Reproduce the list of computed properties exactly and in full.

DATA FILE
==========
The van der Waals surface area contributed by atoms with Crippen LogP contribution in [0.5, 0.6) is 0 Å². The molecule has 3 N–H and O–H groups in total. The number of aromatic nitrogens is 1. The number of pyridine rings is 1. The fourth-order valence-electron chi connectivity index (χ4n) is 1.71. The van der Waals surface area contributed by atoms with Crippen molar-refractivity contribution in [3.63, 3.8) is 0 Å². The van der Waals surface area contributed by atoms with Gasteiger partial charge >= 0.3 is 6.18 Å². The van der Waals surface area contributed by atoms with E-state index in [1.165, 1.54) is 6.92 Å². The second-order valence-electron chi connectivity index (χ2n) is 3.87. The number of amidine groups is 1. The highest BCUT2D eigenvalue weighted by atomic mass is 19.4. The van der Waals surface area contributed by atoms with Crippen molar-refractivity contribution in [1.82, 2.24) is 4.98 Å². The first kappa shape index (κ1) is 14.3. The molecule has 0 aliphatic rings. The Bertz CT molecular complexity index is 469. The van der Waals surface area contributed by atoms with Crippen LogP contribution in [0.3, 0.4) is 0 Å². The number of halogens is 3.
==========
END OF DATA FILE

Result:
The van der Waals surface area contributed by atoms with Crippen LogP contribution in [0.5, 0.6) is 0 Å². The molecule has 3 N–H and O–H groups in total. The number of aromatic nitrogens is 1. The number of pyridine rings is 1. The fourth-order valence-electron chi connectivity index (χ4n) is 1.71. The van der Waals surface area contributed by atoms with Crippen molar-refractivity contribution in [3.63, 3.8) is 0 Å². The van der Waals surface area contributed by atoms with Gasteiger partial charge >= 0.3 is 6.18 Å². The van der Waals surface area contributed by atoms with E-state index in [1.165, 1.54) is 6.92 Å². The second-order valence-electron chi connectivity index (χ2n) is 3.87. The number of amidine groups is 1. The highest BCUT2D eigenvalue weighted by atomic mass is 19.4. The van der Waals surface area contributed by atoms with Crippen molar-refractivity contribution in [1.82, 2.24) is 4.98 Å². The first kappa shape index (κ1) is 14.3. The molecule has 0 aliphatic rings. The Bertz CT molecular complexity index is 469. The van der Waals surface area contributed by atoms with Crippen LogP contribution in [0.3, 0.4) is 0 Å². The number of halogens is 3.